- The Washington Times - Friday, October 25, 2002

U.S. ready to act alone

The United States will act alone to pursue foreign-policy goals but prefers to have allies in international conflicts, the U.S. ambassador to Singapore said yesterday.

"American leadership most often succeeds through example, perseverance and persuasion," Ambassador Frank Lavin told the Singapore Press Club. "But when necessary, the United States is ready to do the needful on its own."

Mr. Lavin noted that in the current dispute with Iraq, the United States is trying to persuade the U.N. Security Council to enforce U.N. resolutions that call on Saddam Hussein to give up his weapons of mass destruction, guarantee civil rights to his oppressed people and live in peace with his neighbors.

"For all of our present power, America is ambivalent about its use of force. It is worth noting that the present Iraqi crisis stems in part from America's unwillingness to use force when there was an open road to Baghdad 11 years ago," he said, referring to the Persian Gulf war when the United States ceased hostilities after liberating Kuwait.

The press club asked Mr. Lavin to address the question, "Does the United States need the rest of the world?" The ambassador called it the "most provocative title possible" for a speech but insisted that the debate about multilateralism and unilateralism is based on a false premise.

"The premise is that international relations is either conducted unilaterally, which is bad, or multilaterally, which is good," Mr. Lavin said, adding that "multilateralism at its worst can mean inertia and lowest-common-denominator policies."

The reality is more complex, he said, adding that all nations seek to work with allies but each has "an inherent right to self-defense."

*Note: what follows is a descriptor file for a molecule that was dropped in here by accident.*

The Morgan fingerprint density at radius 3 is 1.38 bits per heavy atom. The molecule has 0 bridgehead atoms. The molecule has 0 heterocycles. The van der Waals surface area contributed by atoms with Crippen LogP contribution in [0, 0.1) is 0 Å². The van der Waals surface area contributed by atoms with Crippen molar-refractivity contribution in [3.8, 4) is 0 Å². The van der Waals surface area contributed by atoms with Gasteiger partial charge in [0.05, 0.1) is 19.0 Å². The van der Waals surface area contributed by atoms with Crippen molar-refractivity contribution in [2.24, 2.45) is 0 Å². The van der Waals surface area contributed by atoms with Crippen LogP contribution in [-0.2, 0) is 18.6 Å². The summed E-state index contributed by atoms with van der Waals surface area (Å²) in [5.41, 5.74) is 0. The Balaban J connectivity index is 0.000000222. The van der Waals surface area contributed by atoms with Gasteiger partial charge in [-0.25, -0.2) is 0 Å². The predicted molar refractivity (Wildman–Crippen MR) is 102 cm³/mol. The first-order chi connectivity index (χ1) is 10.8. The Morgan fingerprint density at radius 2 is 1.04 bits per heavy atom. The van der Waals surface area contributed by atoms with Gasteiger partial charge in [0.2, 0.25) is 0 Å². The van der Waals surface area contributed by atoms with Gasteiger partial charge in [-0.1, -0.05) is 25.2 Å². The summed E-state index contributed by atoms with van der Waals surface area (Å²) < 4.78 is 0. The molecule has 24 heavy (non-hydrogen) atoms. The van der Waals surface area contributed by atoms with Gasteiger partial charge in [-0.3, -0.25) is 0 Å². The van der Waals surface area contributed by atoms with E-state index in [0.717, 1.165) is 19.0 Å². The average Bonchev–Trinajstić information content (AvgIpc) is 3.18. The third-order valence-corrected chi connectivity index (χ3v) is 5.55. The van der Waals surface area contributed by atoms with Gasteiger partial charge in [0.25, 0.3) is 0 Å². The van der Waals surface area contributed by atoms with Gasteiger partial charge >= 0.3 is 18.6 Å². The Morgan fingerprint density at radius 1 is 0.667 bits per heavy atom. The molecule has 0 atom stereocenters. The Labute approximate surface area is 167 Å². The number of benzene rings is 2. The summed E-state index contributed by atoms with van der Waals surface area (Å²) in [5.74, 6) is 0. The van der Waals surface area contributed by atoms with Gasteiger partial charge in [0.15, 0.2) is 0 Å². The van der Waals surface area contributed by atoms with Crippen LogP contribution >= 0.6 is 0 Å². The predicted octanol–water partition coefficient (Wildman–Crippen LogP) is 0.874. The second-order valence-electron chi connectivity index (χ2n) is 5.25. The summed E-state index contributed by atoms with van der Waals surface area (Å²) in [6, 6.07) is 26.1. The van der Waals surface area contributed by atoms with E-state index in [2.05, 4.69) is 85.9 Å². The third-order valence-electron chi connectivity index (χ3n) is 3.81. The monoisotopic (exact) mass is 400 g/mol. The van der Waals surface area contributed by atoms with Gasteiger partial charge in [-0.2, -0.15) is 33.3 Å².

"Look at the United States' work in the United Nations regarding Iraq," he said. "The thrust of the U.S. work is to provide integrity to the U.N. system, to give weight and consequence to binding U.N. resolutions."

U.S. leadership is "ensuring that the U.N. maintains its relevance," he said, adding that U.S. foreign policy is based on the pursuit of peace, prosperity and freedom.

Those goals are "as ambitious as they are simple," he said.

However, as the most powerful nation in the world, the United States has many critics who, nevertheless, benefit by U.S. action.

"Some people will find leadership, American or otherwise, inherently troubling," he said. "And criticism of American leadership is enormously seductive to free riders. If the United States is going to do what needs to be done, it is quite tempting for some countries to criticize those steps, even as they enjoy the benefits of the actions."

When he hears criticism of U.S. leadership, he is reminded of a saying from his days in foreign service school, he said.

"There are only two times our allies complain," he said, "when we try to exert leadership and when we fail to exert leadership."

Lebanese students

American universities will not tolerate discrimination against Arab students, the U.S. ambassador to Lebanon said yesterday, as he welcomed foreign students to study in the United States.

Ambassador Vincent Battle joined university officials who are on a tour of Arab countries to try to reassure foreign students against fear of a backlash from last year's terrorist attacks on the World Trade Center and the Pentagon. The university officials did not say how far Arab enrollment has fallen.

"The doors to American colleges and universities remain open to qualified Lebanese students," Mr. Battle told United Press International in Beirut.

He said the United States and Lebanon have a "long history of sharing education and cultural exchanges."

"I very much want those exchanges, which promote mutual understanding and tolerance, to continue," he added.

Howard Dooley of Western Michigan University said college administrators discipline any student who attempts to intimidate Arab and Muslim students.

"We want to make clear that those who pursue them have been and will continue to be punished to the fullest extent of the law," he said.

Patrick Plunkett of Northwestern University said, "We consider our Arab students to be a tremendous asset. They learn much about American culture and society, and they also provide their fellow students with an opportunity to learn more about the Arab world and Islam."

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